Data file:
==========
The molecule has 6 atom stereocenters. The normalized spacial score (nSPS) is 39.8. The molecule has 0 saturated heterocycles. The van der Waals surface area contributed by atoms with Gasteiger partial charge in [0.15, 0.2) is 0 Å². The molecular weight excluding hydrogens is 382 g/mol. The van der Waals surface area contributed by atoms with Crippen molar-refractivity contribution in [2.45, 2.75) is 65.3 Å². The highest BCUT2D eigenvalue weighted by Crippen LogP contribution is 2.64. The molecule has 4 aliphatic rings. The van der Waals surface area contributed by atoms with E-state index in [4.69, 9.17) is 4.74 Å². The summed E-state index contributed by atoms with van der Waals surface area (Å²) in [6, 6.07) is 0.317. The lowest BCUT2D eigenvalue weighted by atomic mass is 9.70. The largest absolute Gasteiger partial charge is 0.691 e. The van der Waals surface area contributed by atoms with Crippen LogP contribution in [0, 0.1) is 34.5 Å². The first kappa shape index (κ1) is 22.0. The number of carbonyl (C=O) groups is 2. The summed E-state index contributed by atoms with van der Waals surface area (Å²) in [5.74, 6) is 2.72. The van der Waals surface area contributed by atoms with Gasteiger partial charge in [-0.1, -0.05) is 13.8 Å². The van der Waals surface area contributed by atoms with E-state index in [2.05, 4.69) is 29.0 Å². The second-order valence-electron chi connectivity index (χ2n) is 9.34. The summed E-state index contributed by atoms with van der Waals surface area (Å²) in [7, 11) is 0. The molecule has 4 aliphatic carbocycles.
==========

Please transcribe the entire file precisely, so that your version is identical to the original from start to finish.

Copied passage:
The molecule has 6 atom stereocenters. The normalized spacial score (nSPS) is 39.8. The molecule has 0 saturated heterocycles. The van der Waals surface area contributed by atoms with Gasteiger partial charge in [0.15, 0.2) is 0 Å². The molecular weight excluding hydrogens is 382 g/mol. The van der Waals surface area contributed by atoms with Crippen molar-refractivity contribution in [2.45, 2.75) is 65.3 Å². The highest BCUT2D eigenvalue weighted by Crippen LogP contribution is 2.64. The molecule has 4 aliphatic rings. The van der Waals surface area contributed by atoms with E-state index in [4.69, 9.17) is 4.74 Å². The summed E-state index contributed by atoms with van der Waals surface area (Å²) in [6, 6.07) is 0.317. The lowest BCUT2D eigenvalue weighted by atomic mass is 9.70. The largest absolute Gasteiger partial charge is 0.691 e. The van der Waals surface area contributed by atoms with Crippen LogP contribution in [0, 0.1) is 34.5 Å². The first kappa shape index (κ1) is 22.0. The number of carbonyl (C=O) groups is 2. The summed E-state index contributed by atoms with van der Waals surface area (Å²) in [5.74, 6) is 2.72. The van der Waals surface area contributed by atoms with Gasteiger partial charge in [-0.1, -0.05) is 13.8 Å². The van der Waals surface area contributed by atoms with E-state index in [2.05, 4.69) is 29.0 Å². The second-order valence-electron chi connectivity index (χ2n) is 9.34. The summed E-state index contributed by atoms with van der Waals surface area (Å²) in [7, 11) is 0. The molecule has 4 aliphatic carbocycles.